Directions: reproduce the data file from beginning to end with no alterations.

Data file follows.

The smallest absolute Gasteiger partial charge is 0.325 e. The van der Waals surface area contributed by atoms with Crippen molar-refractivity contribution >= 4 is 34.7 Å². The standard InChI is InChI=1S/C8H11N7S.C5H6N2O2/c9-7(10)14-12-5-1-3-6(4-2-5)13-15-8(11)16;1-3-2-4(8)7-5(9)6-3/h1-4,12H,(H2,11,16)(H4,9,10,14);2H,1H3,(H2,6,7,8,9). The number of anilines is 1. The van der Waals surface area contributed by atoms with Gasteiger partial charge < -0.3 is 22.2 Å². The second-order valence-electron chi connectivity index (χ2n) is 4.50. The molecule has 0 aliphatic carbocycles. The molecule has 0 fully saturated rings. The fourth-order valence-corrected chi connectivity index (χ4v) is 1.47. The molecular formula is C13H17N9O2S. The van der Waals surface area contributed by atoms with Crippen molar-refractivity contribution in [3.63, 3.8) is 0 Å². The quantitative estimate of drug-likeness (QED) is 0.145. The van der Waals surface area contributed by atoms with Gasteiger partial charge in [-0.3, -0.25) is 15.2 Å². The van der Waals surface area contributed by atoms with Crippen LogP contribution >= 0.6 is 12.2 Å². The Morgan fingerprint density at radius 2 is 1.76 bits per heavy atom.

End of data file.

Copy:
The smallest absolute Gasteiger partial charge is 0.325 e. The van der Waals surface area contributed by atoms with Crippen molar-refractivity contribution >= 4 is 34.7 Å². The standard InChI is InChI=1S/C8H11N7S.C5H6N2O2/c9-7(10)14-12-5-1-3-6(4-2-5)13-15-8(11)16;1-3-2-4(8)7-5(9)6-3/h1-4,12H,(H2,11,16)(H4,9,10,14);2H,1H3,(H2,6,7,8,9). The number of anilines is 1. The van der Waals surface area contributed by atoms with Gasteiger partial charge < -0.3 is 22.2 Å². The second-order valence-electron chi connectivity index (χ2n) is 4.50. The molecule has 0 aliphatic carbocycles. The molecule has 0 fully saturated rings. The fourth-order valence-corrected chi connectivity index (χ4v) is 1.47. The molecular formula is C13H17N9O2S. The van der Waals surface area contributed by atoms with Crippen molar-refractivity contribution in [3.63, 3.8) is 0 Å². The quantitative estimate of drug-likeness (QED) is 0.145. The van der Waals surface area contributed by atoms with Gasteiger partial charge in [-0.3, -0.25) is 15.2 Å². The van der Waals surface area contributed by atoms with Crippen LogP contribution >= 0.6 is 12.2 Å². The Morgan fingerprint density at radius 2 is 1.76 bits per heavy atom.